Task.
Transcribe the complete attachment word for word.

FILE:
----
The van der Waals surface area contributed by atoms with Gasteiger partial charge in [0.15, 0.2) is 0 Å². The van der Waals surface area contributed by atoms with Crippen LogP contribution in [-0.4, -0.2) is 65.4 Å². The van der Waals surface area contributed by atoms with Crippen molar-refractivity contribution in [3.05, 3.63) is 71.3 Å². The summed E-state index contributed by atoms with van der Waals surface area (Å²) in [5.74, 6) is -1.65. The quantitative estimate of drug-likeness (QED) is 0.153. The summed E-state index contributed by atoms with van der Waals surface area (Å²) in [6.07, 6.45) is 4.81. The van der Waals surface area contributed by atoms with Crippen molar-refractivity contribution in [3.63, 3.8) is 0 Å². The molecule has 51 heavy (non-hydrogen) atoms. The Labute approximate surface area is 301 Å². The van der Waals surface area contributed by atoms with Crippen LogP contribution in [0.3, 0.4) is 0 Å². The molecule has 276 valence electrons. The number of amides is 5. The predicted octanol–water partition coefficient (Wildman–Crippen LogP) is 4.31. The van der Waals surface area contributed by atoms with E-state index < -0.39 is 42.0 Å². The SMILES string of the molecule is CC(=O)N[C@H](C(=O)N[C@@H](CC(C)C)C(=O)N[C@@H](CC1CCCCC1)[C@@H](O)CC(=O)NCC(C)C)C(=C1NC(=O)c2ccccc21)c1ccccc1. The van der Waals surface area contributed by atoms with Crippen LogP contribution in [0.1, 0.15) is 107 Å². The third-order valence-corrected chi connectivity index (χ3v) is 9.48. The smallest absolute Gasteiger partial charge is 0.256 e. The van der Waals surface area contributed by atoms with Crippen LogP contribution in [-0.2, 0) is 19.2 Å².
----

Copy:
The van der Waals surface area contributed by atoms with Gasteiger partial charge in [0.15, 0.2) is 0 Å². The van der Waals surface area contributed by atoms with Crippen LogP contribution in [-0.4, -0.2) is 65.4 Å². The van der Waals surface area contributed by atoms with Crippen molar-refractivity contribution in [3.05, 3.63) is 71.3 Å². The summed E-state index contributed by atoms with van der Waals surface area (Å²) in [5.74, 6) is -1.65. The quantitative estimate of drug-likeness (QED) is 0.153. The summed E-state index contributed by atoms with van der Waals surface area (Å²) in [6.07, 6.45) is 4.81. The van der Waals surface area contributed by atoms with Crippen molar-refractivity contribution in [3.63, 3.8) is 0 Å². The molecule has 51 heavy (non-hydrogen) atoms. The Labute approximate surface area is 301 Å². The van der Waals surface area contributed by atoms with Crippen LogP contribution in [0.3, 0.4) is 0 Å². The molecule has 276 valence electrons. The number of amides is 5. The predicted octanol–water partition coefficient (Wildman–Crippen LogP) is 4.31. The van der Waals surface area contributed by atoms with E-state index < -0.39 is 42.0 Å². The SMILES string of the molecule is CC(=O)N[C@H](C(=O)N[C@@H](CC(C)C)C(=O)N[C@@H](CC1CCCCC1)[C@@H](O)CC(=O)NCC(C)C)C(=C1NC(=O)c2ccccc21)c1ccccc1. The van der Waals surface area contributed by atoms with Crippen LogP contribution in [0.1, 0.15) is 107 Å². The third-order valence-corrected chi connectivity index (χ3v) is 9.48. The smallest absolute Gasteiger partial charge is 0.256 e. The van der Waals surface area contributed by atoms with Crippen LogP contribution in [-0.2, 0) is 19.2 Å².